Appropriately nicknamed a “hair goddess” by big-screen beauty, Kerry Washington, Takisha Sturdivant-Drew has been in the business of hair for well over a decade. Her hairstyles have glided through the pages of Ebony, Elle, In Style, Marie Claire, and Vanity Fair just to name a few. We were able to track her down – trust her busy schedule gave us a run for our money. We conversed with her about the oldie but goodie press and curl, (remember those stove -top burners that looked like mini ovens?) why having your hair laid is what it’s all about and being kind to your fellow (wo)man. We were all ears to her silky-hair sermon.
TM: Why should women consider pressing their hair when transitioning?
TSD: Well most women consider pressing their hair when going natural because it’s much healthier for the hair. So, although you do have to monitor how much heat you use, it can be easier to manage and maintain.
TM: Heat can be damaging, how can women combat it?
TSD: Of course you can apply less heat by blow-drying it using a comb attachment, or a brush depending on the texture of your hair. Using a brush can be a bit tricky because you don’t want to use too much heat and end up burning your hair. If you use a comb attachment, you’ll definitely straighten it out more so when it comes to pressing it, or curling it or using a flat iron, you can put it on 30 instead of 50.
TM: So then do you suggest deep conditioning or hot oil treatments?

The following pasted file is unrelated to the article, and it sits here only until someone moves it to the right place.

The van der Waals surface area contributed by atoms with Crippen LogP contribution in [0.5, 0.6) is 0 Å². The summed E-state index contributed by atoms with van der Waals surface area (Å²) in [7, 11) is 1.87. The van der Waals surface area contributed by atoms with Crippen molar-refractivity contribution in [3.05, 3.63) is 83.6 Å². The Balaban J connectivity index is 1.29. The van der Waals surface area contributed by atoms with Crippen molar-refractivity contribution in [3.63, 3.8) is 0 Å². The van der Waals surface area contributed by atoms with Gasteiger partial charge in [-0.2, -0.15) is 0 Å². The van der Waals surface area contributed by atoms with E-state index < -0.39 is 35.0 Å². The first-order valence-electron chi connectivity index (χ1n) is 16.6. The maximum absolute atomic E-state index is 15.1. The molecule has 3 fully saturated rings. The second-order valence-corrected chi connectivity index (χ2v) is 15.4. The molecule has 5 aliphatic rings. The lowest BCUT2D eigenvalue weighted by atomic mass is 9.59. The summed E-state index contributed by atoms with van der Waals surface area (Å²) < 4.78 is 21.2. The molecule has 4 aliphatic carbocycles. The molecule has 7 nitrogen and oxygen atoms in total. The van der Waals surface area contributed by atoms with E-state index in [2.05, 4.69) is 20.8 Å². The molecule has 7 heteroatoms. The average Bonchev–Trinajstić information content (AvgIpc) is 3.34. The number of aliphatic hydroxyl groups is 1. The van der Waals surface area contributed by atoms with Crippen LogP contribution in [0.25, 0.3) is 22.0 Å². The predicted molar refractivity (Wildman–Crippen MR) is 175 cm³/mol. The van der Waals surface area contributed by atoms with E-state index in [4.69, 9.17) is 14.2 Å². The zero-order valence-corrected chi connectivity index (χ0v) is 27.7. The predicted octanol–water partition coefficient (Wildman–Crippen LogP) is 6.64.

TSD: Oh yes! I definitely suggest a moisturizing conditioner every week or every two weeks when washing your hair. But it all depends on how dry your hair is. If you have a dry scalp, for example, I would stress having hot oil treatments so that it seeps into the scalp. And you would spend the same amount of time under the dryer with the hot oil treatment as you would with the conditioner, which is about 20 minutes. What I like to do [after a hot oil treatment] is massage a drop or two into the scalp after I rinse the hair. That way, it’s nice and soft, has some shine, and the scalp isn’t dry.
TM: What are some of the benefits to pressing hair?
TSD: I think it all depends on your lifestyle. But I would say the best benefit is that you have bouncy hair! You have hair that’s alive! You have movement and it’s full. You’ll have a lot of body and your hair is saying something when you’re walking down the street; it’s not stiff and that’s what most women want; beautiful, healthy hair. I mean, you can have a ton of hair, but if it’s not it’s healthy, it’s doing nothing.
TM: For women who are managing two textures, what are some tips to help them stretch their relaxers?
TSD: Well, that’s a tough one because I really don’t like women to stretch relaxers, but if they have to, blow drying the root would help, or using a flat iron. Then again, the heat will begin to cause your hair to pop and break. So I would say not go past 2 weeks from when you need a relaxer because you willnotice the damage.
TM:You’ve worked with quite a few celebs [Kerry Washington, Sanaa Lathan, Lucy Lui, Bethany Frankel and Amber Riley] how were you able to land such high profile clients and do you gave any advice for aspiring hair stylists?
TSD: For me, it’s all word of mouth, that’s how I’m able to get my clientele. Yes, I have an agent, and I have a salon, but it’s all word of mouth…I’ll say this: the hair speaks for itself. For those who are up and coming, I would advise that they make sure they love this and if you don’t, move on. Also, you’ve got to be nice because if you’re not, you won’t move forward. Study the craft by taking educational courses, go to the hair shows, read the magazines and surround yourself with good people.